While there is no formal Confucian religion for people to join today, Confucian ideas are woven into other Eastern faiths that consider a sense of duty, right behavior, and respect for elders and ancestors very important. As Unitarian Universalism, we may also draw from Confucian wisdom.

Distribute the handout and invite youth to read the sampling of Confucian sayings (aphorisms). You may wish to read the sayings aloud, or invite one or more volunteers to read them.

Ask the group for their initial reactions: Which sayings are meaningful to them? Which speak to important principles?

Distribute pencils. Give these directions:

1. Circle aphorisms you agree with.

2. Draw a line under aphorisms that remind you of a teaching from another religion we have studied together or another religion or philosophy you know about.

Allow youth a few minutes to work. Then, lead the group to unpack the wisdom in the sayings. Start by inviting volunteers to share their responses from their handouts. To help the group find parallels between Confucian ideas and ideas of other faiths, suggest:

  • 4 is similar to Jewish beliefs about atonement and repentance
  • 7 is similar to the Golden Rule, found in many faiths
  • 13 and 15 reflect our fourth Unitarian Universalist Principle, "a free and responsible search for truth and meaning"
  • 20 reflects our seventh Principle, "respect for the interdependent web of all life."

If you have brought fortune cookies, distribute them as a snack. Invite participants to share the messages they find inside their cookies.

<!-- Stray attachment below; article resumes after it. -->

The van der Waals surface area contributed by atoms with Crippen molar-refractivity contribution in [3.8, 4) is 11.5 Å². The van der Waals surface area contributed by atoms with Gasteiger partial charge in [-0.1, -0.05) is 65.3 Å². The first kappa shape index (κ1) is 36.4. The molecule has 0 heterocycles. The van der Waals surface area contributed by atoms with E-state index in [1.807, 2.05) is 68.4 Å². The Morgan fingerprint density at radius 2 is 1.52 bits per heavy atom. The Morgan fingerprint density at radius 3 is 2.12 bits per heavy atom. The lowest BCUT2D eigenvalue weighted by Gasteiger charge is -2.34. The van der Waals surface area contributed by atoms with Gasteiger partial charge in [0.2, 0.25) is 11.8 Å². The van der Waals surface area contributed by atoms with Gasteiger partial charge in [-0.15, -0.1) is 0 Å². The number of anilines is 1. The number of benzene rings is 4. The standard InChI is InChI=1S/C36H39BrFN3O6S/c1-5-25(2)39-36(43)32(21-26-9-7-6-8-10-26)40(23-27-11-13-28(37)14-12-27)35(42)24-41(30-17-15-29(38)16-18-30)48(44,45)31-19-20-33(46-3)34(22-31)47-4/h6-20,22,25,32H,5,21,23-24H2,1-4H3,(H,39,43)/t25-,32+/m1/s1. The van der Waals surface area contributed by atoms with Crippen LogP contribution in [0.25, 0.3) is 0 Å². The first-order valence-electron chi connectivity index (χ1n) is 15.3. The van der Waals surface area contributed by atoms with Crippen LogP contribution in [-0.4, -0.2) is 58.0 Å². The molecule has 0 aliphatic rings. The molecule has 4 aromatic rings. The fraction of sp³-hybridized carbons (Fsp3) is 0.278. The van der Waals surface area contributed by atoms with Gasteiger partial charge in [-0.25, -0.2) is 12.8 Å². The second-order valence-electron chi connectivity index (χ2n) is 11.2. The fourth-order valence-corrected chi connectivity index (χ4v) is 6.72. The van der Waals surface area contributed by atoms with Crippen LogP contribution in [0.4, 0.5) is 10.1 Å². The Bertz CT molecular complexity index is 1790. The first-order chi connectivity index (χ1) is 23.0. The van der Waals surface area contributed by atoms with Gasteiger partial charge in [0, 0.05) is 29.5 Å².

Variation

If you have time, before distributing the handout engage the group to distinguish between a philosophy and a religion. Use these questions:

  • What is the difference between a philosophy and a religion?
  • Must a religion offer instruction about the spirit? What are some examples?
  • Is instruction in living a good life inherently religious? Why or why not?

Including All Participants

As with any activity that includes a snack, find out in advance about participants' food allergies and restrictions. If anyone might be allergic to an ingredient, skip the fortune cookies.

Be alert to how youth use humor as the activity moves into the Confucian sayings and, if you have them, fortune cookie messages. If necessary, remind youth gently that to seek laughs by delivering a saying in poor or accented English reflects a narrow view of the world's religions and indeed its wisdom, and violates our own first Principle, the inherent worth and dignity of every person.

For more information contact web @ uua.org.

This work is made possible by the generosity of individual donors and congregations. Please consider making a donation today.

Last updated on Friday, October 18, 2013.